Two prominent examples from the Cold War:

  • The brutish conduct of Soviet soldiers in Europe at the end of WW-II cost the Soviet Union the support of the peoples it had liberated and may have doomed them to defeat in the Cold War. See, Gaddis, "We Now Know."
  • The Pope had no divisions - but he had a powerful influence over events in Poland.

  The distinctions can be fuzzy, Nye recognizes. He offers the following explanation of the various forms of power.

  "If I am persuaded to go along with your purposes without any explicit threat or exchange taking place -- in short, if my behavior is determined by an observable but intangible attraction -- soft power is at work. Soft power uses a different type of currency -  not force, not money - to engender cooperation -- an attraction to shared values and the justness and duty of contributing to the achievement of those values."
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  "Command power -- the ability to change what others do -- can rest on coercion or inducement. Co-optive power -- the ability to shape what others want - can  rest on the attractiveness of one's culture and values or the ability to manipulate the agenda of political choices in a manner that makes others fail to express some preferences because they seem to be too unrealistic. The types of behavior between command and co-option range along a spectrum from coercion to economic inducement to agenda setting to pure attraction. Soft-power resources tend to be associated with the co-optive end of the spectrum of behavior, whereas hard power resources are usually associated with command behavior."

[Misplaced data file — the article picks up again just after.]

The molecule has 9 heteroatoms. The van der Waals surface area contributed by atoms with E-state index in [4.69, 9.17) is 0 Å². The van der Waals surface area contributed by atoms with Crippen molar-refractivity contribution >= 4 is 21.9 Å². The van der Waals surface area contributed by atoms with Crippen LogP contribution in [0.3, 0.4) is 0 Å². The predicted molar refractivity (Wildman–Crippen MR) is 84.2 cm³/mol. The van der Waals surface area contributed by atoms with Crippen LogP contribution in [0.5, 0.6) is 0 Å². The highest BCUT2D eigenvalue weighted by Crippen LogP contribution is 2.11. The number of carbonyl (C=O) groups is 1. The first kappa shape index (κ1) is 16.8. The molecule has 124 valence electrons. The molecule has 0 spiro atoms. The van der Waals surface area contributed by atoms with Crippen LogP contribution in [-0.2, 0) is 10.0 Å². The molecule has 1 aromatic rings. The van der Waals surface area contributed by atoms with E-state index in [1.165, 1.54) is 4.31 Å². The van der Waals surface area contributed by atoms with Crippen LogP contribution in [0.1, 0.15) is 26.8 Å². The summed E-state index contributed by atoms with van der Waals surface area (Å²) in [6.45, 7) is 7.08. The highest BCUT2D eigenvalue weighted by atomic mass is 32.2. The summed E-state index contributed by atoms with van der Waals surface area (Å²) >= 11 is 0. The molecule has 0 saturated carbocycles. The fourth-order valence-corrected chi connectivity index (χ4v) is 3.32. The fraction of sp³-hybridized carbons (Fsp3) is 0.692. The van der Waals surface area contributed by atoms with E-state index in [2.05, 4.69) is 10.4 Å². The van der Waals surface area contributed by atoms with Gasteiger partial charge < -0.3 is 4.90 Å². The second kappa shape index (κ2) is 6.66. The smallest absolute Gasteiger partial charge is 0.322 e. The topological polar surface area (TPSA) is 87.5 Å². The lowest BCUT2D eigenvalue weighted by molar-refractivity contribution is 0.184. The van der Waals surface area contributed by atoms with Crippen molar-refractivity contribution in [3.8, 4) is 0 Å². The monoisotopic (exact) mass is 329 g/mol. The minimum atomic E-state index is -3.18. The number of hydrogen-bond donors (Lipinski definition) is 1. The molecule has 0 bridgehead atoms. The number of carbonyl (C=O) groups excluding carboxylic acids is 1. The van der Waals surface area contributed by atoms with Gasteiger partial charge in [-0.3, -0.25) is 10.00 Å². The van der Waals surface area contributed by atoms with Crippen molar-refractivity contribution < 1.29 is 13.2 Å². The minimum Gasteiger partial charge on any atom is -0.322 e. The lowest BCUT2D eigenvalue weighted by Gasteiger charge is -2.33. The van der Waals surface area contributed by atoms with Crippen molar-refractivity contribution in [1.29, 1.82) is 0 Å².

The U.S. has always wielded significant soft power due to its ability to "inspire the dreams and desires of others."

 

"When countries make their power legitimate in the eyes of others, they encounter less resistance to their wishes."

 

  Soft power in international politics arises from such nebulous but very real factors as the dominant values, internal practices and policies, and the manner of conducting international relations. The U.S. has always wielded significant soft power due to its ability to "inspire the dreams and desires of others."
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  Nye provides an array of examples demonstrating hard power reinforcing soft power or losing soft power and soft power existing without much hard power.

  "Institutions can enhance a country's soft power. For example, Britain in the nineteenth century and the United States in the second half of the twentieth century advanced their values by creating a structure of international rules and institutions that were consistent with the liberal and democratic nature of the British and American economic systems: free trade and the gold standard in the case of Britain; the International Monetary Fund, the World Trade Organization, and the United Nations in the case of the United States. When countries make their power legitimate in the eyes of others, they encounter less resistance to their wishes. If a country's culture and ideology are attractive, others more willingly follow. If a country can shape international rules that are consistent with its interests and values, its actions will more likely appear legitimate in the eyes of others. If it uses institutions and follows rules that encourage other countries to channel or limit their activities in ways it prefers, it will not need as many costly carrots and sticks."

Cultural features may be attractive in Asia but repulsive in the Middle East. There is much that soft power can accomplish when appropriately employed, but also much that it cannot do.

  Culture that is universal rather than narrowly parochial is a significant source of soft power. Many aspects of U.S. culture know no borders.
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  Nye cautions that this - like all power - must be taken in context. Tanks are useless in swamps, and cultural features may be attractive in Asia but repulsive in the Middle East. There is much that soft power can accomplish when appropriately employed, but also much that it cannot do. However, what it can accomplish is significant, varied, and even surprising, so it is foolish to ignore the soft power aspects of international relations.